'No,' barista tells Tim Cook, we don't take Apple Pay

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Apple Pay, the service that lets you pay with your iPhone or Apple Watch, may be accepted in over 1 million places, but even Apple CEO Tim Cook can't quite live his life using it.

While attending the annual Allen & Co. conference in Sun Valley, Idaho, reporters from The Information shared this funny story of spotting Cook:

'Do you take Apple Pay?' Cook asked as he was buying coffee at a quaint German restaurant called Konditorei. The barista said no.

When it was launched in 2014, Apple Pay was hailed as revolutionary. People thought that Apple was going to do for credit cards what it did for music — stick itself in the middle, generate big bucks for Apple, and then dominate the payments industry.

Two years later, the payment revolution is still a work in progress. Apple Pay is struggling to catch on, according to a recent BI Intelligence report. Three-fourths of the people who could use it have never tried it, that report says. For some, the technology may seem like too much fuss and bother compared with simply swiping a credit card.

So, no, the days of searching for your wallet are not quite gone, even for Cook.

RELATED: 7 coffee shop drinks explained

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7 coffee shop drinks explained

What's an espresso?

Like a concentrated coffee shot (and the drink of choice throughout Europe), an espresso is "seven grams of specifically roasted coffee, extracted by an espresso machine for approximately 24 seconds," says Tal Inbar, owner of NYC's Macchiato Espresso Bar. Want to drink it the insider way? Don't order it to go. Italians drink their espresso while standing at the café.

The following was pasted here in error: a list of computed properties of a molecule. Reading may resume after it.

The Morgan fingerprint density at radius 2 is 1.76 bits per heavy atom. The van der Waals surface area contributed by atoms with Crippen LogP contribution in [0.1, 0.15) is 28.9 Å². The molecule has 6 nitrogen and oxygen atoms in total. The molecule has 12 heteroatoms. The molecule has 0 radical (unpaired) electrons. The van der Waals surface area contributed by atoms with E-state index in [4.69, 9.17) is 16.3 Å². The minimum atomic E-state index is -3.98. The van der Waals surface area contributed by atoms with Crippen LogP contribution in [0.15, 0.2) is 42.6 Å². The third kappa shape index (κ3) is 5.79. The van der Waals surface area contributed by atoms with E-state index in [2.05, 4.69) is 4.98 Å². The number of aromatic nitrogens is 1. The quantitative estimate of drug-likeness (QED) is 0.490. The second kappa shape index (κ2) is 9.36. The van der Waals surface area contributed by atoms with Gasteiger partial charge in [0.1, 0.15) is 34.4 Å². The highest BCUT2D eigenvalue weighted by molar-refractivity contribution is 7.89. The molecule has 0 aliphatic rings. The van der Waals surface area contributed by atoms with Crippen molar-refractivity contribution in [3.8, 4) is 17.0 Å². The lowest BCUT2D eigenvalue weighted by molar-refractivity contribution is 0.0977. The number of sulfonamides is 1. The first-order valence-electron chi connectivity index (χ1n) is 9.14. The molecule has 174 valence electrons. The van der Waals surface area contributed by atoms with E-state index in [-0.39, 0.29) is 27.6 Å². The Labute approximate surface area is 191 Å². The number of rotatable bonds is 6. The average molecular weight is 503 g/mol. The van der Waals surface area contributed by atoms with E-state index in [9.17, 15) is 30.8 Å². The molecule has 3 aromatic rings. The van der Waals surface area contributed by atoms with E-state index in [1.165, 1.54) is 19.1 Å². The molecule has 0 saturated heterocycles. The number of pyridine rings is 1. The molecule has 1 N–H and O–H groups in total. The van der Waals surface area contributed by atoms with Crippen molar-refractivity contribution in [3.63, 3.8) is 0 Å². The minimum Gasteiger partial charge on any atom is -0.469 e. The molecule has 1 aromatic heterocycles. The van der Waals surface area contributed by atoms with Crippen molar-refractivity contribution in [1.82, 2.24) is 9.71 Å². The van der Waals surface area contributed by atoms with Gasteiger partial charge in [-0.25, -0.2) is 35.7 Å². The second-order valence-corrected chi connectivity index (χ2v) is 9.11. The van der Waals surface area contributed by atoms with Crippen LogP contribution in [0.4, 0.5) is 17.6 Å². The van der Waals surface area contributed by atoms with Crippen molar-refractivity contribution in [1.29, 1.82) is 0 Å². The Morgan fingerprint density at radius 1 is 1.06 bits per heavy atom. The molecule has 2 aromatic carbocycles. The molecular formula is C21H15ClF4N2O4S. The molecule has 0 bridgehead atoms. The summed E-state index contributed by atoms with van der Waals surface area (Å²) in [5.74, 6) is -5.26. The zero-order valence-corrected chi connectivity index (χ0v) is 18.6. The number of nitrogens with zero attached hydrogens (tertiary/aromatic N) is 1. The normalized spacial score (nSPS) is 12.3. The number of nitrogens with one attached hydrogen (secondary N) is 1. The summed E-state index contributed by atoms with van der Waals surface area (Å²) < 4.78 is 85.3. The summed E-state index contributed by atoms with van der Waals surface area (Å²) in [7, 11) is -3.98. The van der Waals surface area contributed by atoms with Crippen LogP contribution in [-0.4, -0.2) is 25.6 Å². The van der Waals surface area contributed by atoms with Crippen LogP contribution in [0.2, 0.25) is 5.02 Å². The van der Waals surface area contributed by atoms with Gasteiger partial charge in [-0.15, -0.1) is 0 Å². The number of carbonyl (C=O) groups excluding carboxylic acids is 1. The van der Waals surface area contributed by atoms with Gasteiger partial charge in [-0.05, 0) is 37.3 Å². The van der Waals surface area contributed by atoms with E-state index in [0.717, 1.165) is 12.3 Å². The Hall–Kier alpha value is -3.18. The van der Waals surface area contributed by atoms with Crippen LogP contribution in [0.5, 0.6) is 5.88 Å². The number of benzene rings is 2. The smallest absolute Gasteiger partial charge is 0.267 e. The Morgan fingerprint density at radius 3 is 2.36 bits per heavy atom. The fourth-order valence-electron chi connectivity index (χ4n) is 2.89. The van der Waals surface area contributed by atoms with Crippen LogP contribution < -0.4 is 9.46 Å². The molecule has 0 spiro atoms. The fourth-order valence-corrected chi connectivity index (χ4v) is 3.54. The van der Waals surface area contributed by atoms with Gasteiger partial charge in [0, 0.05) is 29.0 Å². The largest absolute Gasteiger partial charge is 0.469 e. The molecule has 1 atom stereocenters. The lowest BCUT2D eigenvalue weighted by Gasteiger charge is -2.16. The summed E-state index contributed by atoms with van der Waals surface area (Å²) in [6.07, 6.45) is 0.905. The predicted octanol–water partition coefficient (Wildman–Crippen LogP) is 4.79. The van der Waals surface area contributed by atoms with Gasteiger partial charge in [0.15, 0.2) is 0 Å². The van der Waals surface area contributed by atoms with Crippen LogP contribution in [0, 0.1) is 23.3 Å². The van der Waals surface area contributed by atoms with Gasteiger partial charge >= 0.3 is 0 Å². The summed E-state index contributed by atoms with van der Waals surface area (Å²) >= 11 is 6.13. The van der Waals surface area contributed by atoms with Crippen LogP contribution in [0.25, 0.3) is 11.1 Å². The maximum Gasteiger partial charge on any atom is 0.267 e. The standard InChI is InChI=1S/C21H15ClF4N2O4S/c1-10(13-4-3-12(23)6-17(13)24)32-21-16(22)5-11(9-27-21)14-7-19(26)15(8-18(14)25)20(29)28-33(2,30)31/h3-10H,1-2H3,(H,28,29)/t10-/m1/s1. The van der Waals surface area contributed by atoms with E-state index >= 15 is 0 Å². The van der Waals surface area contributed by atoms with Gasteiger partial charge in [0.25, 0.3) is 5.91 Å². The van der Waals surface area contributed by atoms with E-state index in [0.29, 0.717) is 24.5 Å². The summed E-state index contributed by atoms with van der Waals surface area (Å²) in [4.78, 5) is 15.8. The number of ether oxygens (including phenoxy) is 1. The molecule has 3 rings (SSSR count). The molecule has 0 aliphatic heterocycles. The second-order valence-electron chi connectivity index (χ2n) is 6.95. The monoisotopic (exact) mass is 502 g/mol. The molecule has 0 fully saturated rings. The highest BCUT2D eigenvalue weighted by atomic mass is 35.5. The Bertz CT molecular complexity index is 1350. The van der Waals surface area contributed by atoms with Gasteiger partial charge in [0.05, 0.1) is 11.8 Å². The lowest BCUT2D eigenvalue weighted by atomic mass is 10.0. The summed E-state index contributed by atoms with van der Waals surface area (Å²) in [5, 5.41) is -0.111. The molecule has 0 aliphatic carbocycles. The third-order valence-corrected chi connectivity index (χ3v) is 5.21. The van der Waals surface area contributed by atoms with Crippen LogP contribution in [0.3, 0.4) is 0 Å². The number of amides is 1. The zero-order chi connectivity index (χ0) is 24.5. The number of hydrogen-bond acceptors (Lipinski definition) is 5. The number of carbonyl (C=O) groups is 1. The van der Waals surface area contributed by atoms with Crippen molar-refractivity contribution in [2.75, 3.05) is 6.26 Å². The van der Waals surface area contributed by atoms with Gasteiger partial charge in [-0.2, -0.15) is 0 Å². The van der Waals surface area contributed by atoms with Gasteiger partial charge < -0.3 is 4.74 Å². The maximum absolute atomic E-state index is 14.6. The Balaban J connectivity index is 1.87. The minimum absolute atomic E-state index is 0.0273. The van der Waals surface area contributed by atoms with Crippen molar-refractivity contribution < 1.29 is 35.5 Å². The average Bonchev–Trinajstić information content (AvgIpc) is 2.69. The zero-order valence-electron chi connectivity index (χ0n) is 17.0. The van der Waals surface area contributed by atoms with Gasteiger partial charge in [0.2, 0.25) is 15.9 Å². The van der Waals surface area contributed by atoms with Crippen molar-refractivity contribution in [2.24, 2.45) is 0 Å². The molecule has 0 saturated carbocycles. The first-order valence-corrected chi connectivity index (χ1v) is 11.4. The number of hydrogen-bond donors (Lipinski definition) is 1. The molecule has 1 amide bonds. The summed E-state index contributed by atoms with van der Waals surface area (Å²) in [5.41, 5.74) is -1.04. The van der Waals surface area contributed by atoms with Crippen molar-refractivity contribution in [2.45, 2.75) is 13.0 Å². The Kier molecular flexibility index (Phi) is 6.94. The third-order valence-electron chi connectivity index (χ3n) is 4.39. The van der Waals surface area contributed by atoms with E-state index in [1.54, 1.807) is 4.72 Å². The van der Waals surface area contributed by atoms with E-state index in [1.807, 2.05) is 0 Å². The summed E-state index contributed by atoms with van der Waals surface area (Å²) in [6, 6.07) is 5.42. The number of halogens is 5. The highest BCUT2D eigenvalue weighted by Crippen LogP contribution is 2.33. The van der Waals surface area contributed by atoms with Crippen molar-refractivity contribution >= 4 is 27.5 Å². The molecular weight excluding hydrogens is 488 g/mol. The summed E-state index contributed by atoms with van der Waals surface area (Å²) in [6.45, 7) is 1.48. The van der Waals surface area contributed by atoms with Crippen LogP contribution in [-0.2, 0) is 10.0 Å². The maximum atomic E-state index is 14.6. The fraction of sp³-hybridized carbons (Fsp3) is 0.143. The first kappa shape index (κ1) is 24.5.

What's a macchiato?

A macchiato is "the same as espresso but 'stained' with a little bit of foam—the word macchiato comes from the Italian word that means to stain," says Inbar.

What's a cortado?

"Cortado means cut (it comes from the Spanish word cortar). It's an espresso 'cut' with approximately the same amount of steamed milk." If you find an espresso or macchiato a little too strong, you'll love this option.

What's a cappuccino?

Three equal parts: a third espresso, a third milk, a third froth. "If frothed correctly (and if the texture is correct), this is not supposed to be so distinct and broken apart but rather a smooth, silky texture blending each of the elements," Inbar says.

What's a dry cappuccino?

Don't like too much milk in your coffee? Try ordering your cappuccino 'dry.' "This is usually very little warm milk and more foam or froth," says Inbar.

What's a red eye?

If a regular coffee is no longer perking you up the same way, try a red eye for an extra jolt: "It's drip coffee with a shot of espresso."

What's a caffe latte?

For those who like more watered-down, less-intense coffee drinks, a latte is "the opposite of a cappuccino," says Inbar. "It consists of espresso with a lot of warm milk and a little bit of froth."

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